[26] John Stuart Mill, Collected Works of John Stuart Mill (John Mercel Robson (ed), Routledge 2011).

[27] Christopher Bennett, ‘Expression, Freedom of Speech and the State’ (2017) 8 Jurisprudence 360.

[28] Joel Feinberg, Harm to Others: The Moral Limits of the Criminal Law (Oxford University Press 1984).

[29] Waldron (n 25) 169.

[30] Patrick Devlin, The Enforcement of Morals (Oxford University Press 1965) 14.

[31] Mendel (n 16) 3.

[32] ICCPR (n 13) art 19(3).

[33] The Sunday Times v United Kingdom App No 6538/74 (26 April 1979) para 49.

[34] The Observer and Guardian v The United Kingdom 51/1990/242/313 (24 October 1991).

[35] Thorgeirson v Iceland Appl No 13778/88 (25 June 1992) para 63.

[36] Stefan Sottiaux and Stefan Rummens, ‘Concentric Democracy: Resolving the Incoherence in the European Court of Human Rights’ Case Law on Freedom of Expression and Freedom of Association’ (2012) 10 International Journal of Constitutional Law 106.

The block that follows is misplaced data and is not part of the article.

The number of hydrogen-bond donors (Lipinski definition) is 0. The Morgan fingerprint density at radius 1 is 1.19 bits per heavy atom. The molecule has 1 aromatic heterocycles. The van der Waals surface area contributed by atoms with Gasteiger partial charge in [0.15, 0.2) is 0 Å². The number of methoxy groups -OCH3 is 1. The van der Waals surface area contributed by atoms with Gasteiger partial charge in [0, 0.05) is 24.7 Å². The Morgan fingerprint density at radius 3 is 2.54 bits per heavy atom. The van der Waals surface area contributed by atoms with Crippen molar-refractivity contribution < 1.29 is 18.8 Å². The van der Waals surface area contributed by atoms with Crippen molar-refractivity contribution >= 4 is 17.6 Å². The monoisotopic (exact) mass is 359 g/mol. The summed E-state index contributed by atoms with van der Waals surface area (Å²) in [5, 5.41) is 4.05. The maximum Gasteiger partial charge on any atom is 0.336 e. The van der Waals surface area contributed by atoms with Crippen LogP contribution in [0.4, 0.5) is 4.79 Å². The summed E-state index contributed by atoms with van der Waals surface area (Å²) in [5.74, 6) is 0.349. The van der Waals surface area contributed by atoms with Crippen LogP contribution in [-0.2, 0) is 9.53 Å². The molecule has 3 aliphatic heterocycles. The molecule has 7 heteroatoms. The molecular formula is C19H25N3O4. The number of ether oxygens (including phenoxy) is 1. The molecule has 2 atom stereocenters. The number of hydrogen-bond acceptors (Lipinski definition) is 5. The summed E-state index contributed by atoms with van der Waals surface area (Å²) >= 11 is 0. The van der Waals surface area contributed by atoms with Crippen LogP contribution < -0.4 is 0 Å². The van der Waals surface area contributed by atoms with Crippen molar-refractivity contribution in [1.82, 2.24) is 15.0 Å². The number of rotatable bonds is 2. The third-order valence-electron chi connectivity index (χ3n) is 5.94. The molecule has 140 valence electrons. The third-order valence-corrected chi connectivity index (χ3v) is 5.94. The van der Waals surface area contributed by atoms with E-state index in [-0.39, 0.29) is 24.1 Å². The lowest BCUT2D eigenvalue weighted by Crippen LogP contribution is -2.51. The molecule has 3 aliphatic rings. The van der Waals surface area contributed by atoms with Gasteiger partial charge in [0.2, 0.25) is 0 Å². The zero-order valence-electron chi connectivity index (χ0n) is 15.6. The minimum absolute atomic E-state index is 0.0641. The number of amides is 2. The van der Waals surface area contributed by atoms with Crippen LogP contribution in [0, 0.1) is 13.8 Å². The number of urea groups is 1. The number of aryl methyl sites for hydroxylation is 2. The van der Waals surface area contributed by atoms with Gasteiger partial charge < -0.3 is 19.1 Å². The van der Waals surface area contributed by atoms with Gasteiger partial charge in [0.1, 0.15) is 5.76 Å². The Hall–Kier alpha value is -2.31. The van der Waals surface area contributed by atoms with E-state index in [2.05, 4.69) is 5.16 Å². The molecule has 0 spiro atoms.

[37] ECHR (n 18) art 10(2).

[38] Canadian Charter of Rights and Freedoms, s 2.

[39] R v Keegstra (1990) 3 SCR 697.

[40] Ivan Hare and James Weinstein, Extreme Speech and Democracy (2nd edn, Oxford University Press 2010).

[41] Race and Religious Hatred Act 2006, s 29 (j).

[42] Public Order Act 1996.

[43] See also Malicious Communications Act 1988 (amended 2003); Race and Religious Hatred Act 2006; Criminal Justice and Immigration Act 2008, ss 145-146; Criminal Justice Act 2003.

[44] First Amendment of the United States Constitution Bill of Rights.

[45] Snyder v Phelps 562 US 443 (2011).

[46] Anne Flahvin, ‘Can Legislation Prohibiting Hate Speech Be Justified in Light of Free Speech Principles’ [1995] 18 UNSW Law Journal 328.

[47] Lingens v Austria App No 9815/82 (8 July 1986) paras 39-40.

[48] Handyside v UK App No 5493/72 (7 December 1976).

[49] Shin v Republic of Korea Comm No 926/2000 (25 April 2000).

[50] Thomas Emerson, ‘The Right of Privacy and Freedom of the Press’ [1979] 14 Harvard Civil Rights – Civil Liberties Law Review 329, 331.

[51] Eric Barendt, Freedom of Speech (2nd edn, Oxford University Press 2005) 38.

[52] Caleb Yong, ‘Does Freedom Of Speech Include Hate Speech?’ (2011) 17 Res Publica 385.

[53] Mavlonov v Uzbekistan Comm No 1334/2004 (27 April 2009) para 4.2.